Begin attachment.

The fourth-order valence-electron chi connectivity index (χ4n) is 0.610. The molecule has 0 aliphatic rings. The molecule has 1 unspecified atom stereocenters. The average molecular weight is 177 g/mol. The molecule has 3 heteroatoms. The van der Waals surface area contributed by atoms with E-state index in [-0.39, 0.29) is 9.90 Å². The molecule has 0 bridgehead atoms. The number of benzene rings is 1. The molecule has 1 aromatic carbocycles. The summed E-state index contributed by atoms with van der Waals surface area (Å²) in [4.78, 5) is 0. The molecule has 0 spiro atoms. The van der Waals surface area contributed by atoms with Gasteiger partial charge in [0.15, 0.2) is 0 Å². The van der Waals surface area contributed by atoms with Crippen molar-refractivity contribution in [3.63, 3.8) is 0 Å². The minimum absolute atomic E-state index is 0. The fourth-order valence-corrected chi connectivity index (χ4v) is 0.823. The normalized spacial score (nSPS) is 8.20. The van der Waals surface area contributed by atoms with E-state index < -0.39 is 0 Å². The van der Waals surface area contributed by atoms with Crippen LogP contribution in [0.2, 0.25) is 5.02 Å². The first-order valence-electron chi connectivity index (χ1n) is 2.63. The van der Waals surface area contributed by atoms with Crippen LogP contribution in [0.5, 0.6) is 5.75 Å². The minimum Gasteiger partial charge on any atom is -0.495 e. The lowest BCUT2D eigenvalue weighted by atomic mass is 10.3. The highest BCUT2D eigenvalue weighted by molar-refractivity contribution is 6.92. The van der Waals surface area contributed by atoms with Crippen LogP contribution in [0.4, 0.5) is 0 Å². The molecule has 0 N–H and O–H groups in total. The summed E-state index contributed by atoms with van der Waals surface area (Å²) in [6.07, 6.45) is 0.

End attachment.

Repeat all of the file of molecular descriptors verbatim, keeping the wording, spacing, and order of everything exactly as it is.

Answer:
The fourth-order valence-electron chi connectivity index (χ4n) is 0.610. The molecule has 0 aliphatic rings. The molecule has 1 unspecified atom stereocenters. The average molecular weight is 177 g/mol. The molecule has 3 heteroatoms. The van der Waals surface area contributed by atoms with E-state index in [-0.39, 0.29) is 9.90 Å². The molecule has 0 bridgehead atoms. The number of benzene rings is 1. The molecule has 1 aromatic carbocycles. The summed E-state index contributed by atoms with van der Waals surface area (Å²) in [4.78, 5) is 0. The molecule has 0 spiro atoms. The van der Waals surface area contributed by atoms with Gasteiger partial charge in [0.15, 0.2) is 0 Å². The van der Waals surface area contributed by atoms with Crippen molar-refractivity contribution in [3.63, 3.8) is 0 Å². The minimum absolute atomic E-state index is 0. The fourth-order valence-corrected chi connectivity index (χ4v) is 0.823. The normalized spacial score (nSPS) is 8.20. The van der Waals surface area contributed by atoms with E-state index < -0.39 is 0 Å². The van der Waals surface area contributed by atoms with Crippen LogP contribution in [0.2, 0.25) is 5.02 Å². The first-order valence-electron chi connectivity index (χ1n) is 2.63. The van der Waals surface area contributed by atoms with Crippen LogP contribution in [0.5, 0.6) is 5.75 Å². The minimum Gasteiger partial charge on any atom is -0.495 e. The lowest BCUT2D eigenvalue weighted by atomic mass is 10.3. The highest BCUT2D eigenvalue weighted by molar-refractivity contribution is 6.92. The van der Waals surface area contributed by atoms with Crippen LogP contribution in [0.4, 0.5) is 0 Å². The molecule has 0 N–H and O–H groups in total. The summed E-state index contributed by atoms with van der Waals surface area (Å²) in [6.07, 6.45) is 0.